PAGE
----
Movie Review: "I, Tonya" Is Funny and Insightful, With Great Performances

I, Tonya
Starring Margot Robbie, Sebastian Stan, Alison Janney, Paul walter Hauser, Bobby Cannavale    
Written by Steven Rogers
Directed Craig Gillespie

















Reviewed by Paul & Patrick Gibbs


The saga of Tonya Harding and Nancy Kerrigan was perhaps the strangest, least expected sports story of the 1990s. Of all the sports to descend into that kind of violence, women's figure skating? Of course, it was actually Harding's ex-husband Jeff Gilooly and her ex-bodyguard who were responsible for the hit, but most people who remember these events tend to think of Harding as a whiny, white-trash villain. But the real story is more.complicated that than, and the real achievement of director Craig Gillespie's film is to make us empathize with Tonya and think of her as a person in a way we didn't before.

Margot Robbie, who most movie goers know as the only part of "Suicide Squad" that they liked, plays Tonya Harding beautifully, in a funny and touching performance that shows she's far more than just Hollywood's pretty face of the moment. In fact, one of the stretches of the role is that Robbie has to try to downplay her movie star to looks, as part of the premise is that Tonya Harding was disliked by the figure skating establishment for not fitting their Princess archetype. But this works far better than we might expect, and Robbie is well.deserving of the Oscar buzz she's getting, as is Allison Janney in a hilarious and heart-rending performance as Tonya's dysfunctional mother Lavonna Golden, one of the funniest awful people we've seen in a film in some time.  Sebastian Stan is also very good as Gilooly, and Paul Walter Hauser is a scene-stealer as Shawn Eckart, the so-called bodyguard whose rich fantasy life attempts to cover his lack of a real one. If there's a character who is left underdeveloped it's Nancy Kerrigan, who is treated as more of a plot device than a character. But this is Tonya's story, not Nancy's.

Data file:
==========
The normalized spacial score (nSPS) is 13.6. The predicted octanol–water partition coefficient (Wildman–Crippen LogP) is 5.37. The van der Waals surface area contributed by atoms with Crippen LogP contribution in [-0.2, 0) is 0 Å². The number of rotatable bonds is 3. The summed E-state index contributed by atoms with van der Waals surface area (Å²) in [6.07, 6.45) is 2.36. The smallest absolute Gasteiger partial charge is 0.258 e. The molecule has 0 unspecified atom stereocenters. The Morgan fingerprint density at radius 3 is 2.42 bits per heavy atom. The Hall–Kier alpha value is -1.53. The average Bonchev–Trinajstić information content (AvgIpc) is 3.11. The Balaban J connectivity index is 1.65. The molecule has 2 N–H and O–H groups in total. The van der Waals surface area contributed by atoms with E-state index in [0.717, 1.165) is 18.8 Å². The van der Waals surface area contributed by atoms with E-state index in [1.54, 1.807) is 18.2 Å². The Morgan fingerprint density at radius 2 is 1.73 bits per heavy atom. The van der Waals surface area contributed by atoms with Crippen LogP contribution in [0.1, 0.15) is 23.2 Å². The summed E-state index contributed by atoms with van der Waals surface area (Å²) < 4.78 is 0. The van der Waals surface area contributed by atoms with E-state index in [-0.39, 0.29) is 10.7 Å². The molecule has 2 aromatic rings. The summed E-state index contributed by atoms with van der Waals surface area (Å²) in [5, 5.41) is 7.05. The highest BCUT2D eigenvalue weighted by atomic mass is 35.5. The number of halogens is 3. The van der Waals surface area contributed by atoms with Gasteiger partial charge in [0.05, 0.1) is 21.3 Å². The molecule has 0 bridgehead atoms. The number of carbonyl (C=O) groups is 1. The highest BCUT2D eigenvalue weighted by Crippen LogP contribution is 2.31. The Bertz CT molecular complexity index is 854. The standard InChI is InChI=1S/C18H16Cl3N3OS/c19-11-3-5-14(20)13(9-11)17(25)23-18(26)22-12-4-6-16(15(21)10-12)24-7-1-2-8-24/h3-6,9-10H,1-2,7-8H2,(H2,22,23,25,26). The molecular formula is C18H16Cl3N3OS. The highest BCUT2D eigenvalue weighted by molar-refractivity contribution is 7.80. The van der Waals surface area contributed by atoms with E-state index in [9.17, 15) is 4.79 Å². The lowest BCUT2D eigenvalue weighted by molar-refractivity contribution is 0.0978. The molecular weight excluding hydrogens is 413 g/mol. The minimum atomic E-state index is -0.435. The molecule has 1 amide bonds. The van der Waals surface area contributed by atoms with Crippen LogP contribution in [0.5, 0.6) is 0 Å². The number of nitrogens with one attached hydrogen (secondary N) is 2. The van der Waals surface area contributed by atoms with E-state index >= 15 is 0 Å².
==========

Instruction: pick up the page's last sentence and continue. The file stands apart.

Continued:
Screenwriter Steven Rogers (who is NOT Captain America) has done great work here, mixing biting satire with poignant drama. The film is structured as a mix between traditional narrative, mockumentary style interviews, and breaking the fourth wall and talking to the camera in a way that existed long before Ryan Reynolds ever did it so don't accuse it of ripping off Deadpool. If the film has weak spots, it's that the relatively low budget makes the Olympics seem smaller and less grand than they are, and that it over simplifies the dual nature of figure skating as both sport and art to make its point that Tonya Harding didn't get a fair shake. Its a point worth making, but the reality is that "presentation" in skating is about more than than creating a princessy image, it's about skating a fluid and refined program, and Tonya Harding struggled with that, as good a jumper as she was. But those issues aside, "I, Tonya" is a very good film, highlighted by excellent performances. It will make you reconsider your opinion of Harding, and whether you were fair to her back in the day. The fact it raises this question without giving a definitive answer is entirely a good thing.



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